Dr. Theophilus Acheampong, an economist and political risk analyst has averred that President Akufo-Addo’s March deadline for the completion of the debt relief negotiations and executive board approval is not feasible.
According to the economist, the earliest the country can complete the debt relief negotiations and get board approval for its debt relief programme is May.
“In fact, according to the data information and assessment we are privy to, I think probably we are talking May thereabout in the best-case scenario, and I’m actually on record on having said this” he said.
Dr. Theophilus speaking during an interview also explained that Ghana’s debt relief negotiations comprises four major players, each with their own interests, “thus, projecting to adequately addressing the specific interests of all four players within the remaining weeks of March is an extreme timeline which cannot be achieved.”
“The reason is that it’s one thing restructuring your domestic debt which is covered under your local law, and it’s another thing with external debt restructuring. In this particular case here, there are four big players in the equation, each with different interests that we need to take into account.
“The first player as Yaw was saying is China, but we also have the Paris club, the 22 most advanced nations that gave money to Ghana in the form of bilateral loans and credit etc. Then you go to the World Bank and the IMF as one. For Ghana’s multilaterals, you can even add African Development Bank in there. But then you also have the Eurobond holders, so these are the four big players within that architecture.”
Breakdown Of Ghana’s External Portfolio
Commenting on Ghana’s 29 billion USD external debt portfolio, Dr. Acheampong disclosed that should the debt be shared among the different players, Ghana then owes Chinese 1.9 billion.
He added that: “So out of 29 billion, it’s roughly just about 7%. But for the Eurobond holders, we owe 13 billion from the 29 so that’s about 45% or 45 pesewas of every cedi or dollar of debt that we owe to these external players.”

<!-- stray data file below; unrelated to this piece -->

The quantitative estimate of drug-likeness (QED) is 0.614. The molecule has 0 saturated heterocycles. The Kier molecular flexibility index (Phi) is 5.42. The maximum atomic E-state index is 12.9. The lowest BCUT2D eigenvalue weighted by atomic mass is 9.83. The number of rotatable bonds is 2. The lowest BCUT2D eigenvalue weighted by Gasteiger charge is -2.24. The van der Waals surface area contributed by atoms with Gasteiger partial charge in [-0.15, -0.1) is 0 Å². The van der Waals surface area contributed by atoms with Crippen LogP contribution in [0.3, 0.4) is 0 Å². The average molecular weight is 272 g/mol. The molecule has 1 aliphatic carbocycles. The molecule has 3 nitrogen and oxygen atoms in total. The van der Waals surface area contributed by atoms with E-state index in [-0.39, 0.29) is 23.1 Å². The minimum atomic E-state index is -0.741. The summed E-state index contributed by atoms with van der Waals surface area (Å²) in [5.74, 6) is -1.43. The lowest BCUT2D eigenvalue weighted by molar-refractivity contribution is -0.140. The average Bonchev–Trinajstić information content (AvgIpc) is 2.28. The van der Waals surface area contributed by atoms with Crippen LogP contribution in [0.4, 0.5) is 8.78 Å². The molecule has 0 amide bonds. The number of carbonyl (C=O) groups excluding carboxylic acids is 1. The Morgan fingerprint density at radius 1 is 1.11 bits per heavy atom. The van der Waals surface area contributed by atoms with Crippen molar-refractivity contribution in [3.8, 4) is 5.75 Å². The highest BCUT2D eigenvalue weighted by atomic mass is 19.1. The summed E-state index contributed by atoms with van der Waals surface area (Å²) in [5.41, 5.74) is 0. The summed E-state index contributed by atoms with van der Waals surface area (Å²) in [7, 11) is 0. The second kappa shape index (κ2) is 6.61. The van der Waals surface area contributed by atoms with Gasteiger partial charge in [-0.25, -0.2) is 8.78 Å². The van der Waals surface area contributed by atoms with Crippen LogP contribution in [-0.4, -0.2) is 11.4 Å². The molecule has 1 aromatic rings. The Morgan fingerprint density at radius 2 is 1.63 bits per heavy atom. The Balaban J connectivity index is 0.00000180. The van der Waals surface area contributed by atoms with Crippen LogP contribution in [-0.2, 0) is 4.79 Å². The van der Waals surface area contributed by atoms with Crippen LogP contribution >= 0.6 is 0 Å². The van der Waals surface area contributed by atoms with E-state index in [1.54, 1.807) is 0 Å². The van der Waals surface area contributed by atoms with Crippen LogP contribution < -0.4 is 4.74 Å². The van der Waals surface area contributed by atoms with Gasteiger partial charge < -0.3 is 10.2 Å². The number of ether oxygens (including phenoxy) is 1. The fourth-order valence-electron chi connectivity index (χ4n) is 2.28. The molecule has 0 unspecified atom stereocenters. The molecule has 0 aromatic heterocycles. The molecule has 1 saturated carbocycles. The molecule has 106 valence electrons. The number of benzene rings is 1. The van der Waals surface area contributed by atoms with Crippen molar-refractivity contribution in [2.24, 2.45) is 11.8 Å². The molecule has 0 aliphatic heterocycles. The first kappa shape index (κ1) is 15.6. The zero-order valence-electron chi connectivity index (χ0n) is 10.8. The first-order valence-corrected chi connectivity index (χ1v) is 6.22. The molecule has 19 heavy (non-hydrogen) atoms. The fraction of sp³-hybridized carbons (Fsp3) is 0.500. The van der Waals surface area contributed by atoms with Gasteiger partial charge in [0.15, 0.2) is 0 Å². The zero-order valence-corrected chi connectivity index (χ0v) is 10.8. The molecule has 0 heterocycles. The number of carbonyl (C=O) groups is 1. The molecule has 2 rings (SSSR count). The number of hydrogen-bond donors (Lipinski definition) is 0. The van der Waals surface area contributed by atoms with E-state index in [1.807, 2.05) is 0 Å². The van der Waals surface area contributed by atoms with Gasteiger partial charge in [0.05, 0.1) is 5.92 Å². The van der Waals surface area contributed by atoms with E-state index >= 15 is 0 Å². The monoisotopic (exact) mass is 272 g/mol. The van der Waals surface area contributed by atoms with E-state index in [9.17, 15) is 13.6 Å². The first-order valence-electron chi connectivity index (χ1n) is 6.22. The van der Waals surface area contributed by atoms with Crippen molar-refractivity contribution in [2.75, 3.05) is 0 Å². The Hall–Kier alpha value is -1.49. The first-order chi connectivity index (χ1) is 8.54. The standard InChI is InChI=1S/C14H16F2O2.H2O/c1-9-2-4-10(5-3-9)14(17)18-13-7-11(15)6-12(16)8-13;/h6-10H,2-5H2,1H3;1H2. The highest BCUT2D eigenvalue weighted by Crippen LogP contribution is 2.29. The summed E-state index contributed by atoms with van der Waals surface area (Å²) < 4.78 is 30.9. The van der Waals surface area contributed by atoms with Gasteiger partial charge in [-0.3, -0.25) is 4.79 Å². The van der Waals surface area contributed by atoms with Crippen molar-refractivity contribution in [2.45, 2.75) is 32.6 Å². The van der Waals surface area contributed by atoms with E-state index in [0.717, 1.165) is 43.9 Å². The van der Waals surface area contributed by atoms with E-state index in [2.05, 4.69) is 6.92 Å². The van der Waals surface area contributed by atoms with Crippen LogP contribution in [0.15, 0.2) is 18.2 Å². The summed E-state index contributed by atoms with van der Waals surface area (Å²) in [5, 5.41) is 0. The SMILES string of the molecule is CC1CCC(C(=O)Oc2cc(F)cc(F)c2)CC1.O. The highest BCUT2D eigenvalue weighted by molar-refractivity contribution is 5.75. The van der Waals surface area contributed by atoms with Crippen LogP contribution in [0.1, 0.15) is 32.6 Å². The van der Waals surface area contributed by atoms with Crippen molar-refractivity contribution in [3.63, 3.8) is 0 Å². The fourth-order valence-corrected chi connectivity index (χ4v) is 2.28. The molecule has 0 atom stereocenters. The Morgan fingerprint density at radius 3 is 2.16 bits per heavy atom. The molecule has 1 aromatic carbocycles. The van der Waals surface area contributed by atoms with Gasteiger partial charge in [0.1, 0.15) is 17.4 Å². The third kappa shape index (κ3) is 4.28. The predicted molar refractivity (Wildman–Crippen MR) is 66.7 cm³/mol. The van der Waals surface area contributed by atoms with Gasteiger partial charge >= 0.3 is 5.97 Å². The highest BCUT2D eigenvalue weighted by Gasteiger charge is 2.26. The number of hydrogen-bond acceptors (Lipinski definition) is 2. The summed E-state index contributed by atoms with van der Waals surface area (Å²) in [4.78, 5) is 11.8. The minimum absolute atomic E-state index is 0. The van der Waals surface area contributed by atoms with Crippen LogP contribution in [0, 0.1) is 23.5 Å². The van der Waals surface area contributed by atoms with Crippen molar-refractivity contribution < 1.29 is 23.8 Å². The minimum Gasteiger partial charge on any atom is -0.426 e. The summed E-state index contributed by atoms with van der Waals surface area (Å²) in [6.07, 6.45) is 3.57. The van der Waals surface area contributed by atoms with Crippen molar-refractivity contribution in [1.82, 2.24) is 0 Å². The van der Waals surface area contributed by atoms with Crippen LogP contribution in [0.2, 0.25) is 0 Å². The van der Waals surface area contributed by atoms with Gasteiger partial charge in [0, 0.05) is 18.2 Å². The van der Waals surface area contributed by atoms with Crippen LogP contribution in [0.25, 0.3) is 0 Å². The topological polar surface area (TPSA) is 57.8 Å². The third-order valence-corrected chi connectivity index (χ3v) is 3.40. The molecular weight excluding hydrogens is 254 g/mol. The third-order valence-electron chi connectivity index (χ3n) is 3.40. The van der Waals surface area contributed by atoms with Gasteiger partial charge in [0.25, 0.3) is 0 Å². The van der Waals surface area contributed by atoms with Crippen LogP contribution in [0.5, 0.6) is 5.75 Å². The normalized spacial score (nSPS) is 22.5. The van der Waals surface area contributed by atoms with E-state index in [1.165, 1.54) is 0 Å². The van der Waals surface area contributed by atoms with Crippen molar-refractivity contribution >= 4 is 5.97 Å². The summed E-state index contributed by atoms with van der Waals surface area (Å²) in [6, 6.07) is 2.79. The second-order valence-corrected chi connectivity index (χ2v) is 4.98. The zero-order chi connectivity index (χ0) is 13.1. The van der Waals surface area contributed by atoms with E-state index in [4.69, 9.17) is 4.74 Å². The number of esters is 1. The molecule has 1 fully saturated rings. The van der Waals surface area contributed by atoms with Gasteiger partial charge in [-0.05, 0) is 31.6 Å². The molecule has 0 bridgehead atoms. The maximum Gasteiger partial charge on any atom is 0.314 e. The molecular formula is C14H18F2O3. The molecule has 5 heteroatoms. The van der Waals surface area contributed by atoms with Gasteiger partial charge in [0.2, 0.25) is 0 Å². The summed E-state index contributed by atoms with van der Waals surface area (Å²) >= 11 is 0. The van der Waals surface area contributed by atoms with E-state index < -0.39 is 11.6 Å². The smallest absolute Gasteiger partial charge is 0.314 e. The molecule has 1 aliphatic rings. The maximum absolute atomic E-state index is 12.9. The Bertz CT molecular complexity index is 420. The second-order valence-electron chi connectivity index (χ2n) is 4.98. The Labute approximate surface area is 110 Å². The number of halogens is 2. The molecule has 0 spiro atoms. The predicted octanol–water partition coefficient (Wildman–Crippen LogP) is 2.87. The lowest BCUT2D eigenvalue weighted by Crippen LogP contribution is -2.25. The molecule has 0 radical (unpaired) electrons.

“And the complexity really is that everyone has their interest, and trying to coordinate those interests within the timeframe that the Ghanaian government is talking about is an extremely tight one. Let us even focus on the evidence that we have seen in other jurisdictions.
“Recently in Zambia and in other places, even as China has agreed formally to be part of the creditor group with France in Zambia’s case, there are still issues as to how you treat certain categories of debt. So I think that the 31st March deadline most likely will not be met. It’s most likely going to go a couple of months down the line.”
It would be recalled that Mr. Kenneth Yaw Ofori Atta, Finance Minister of Ghana announced the postponement of Ghana’s bilateral debt cancellation talk with the Chinese Government to late march this year, 2023, which was originally slated to have taken place in the earlier days of March.
These reasons, as indicated by Dr. Acheampong, adds up to the fact that government’s ambitious goal of securing an IMF bailout by the end of March may not be realized as projected.
Comments are closed.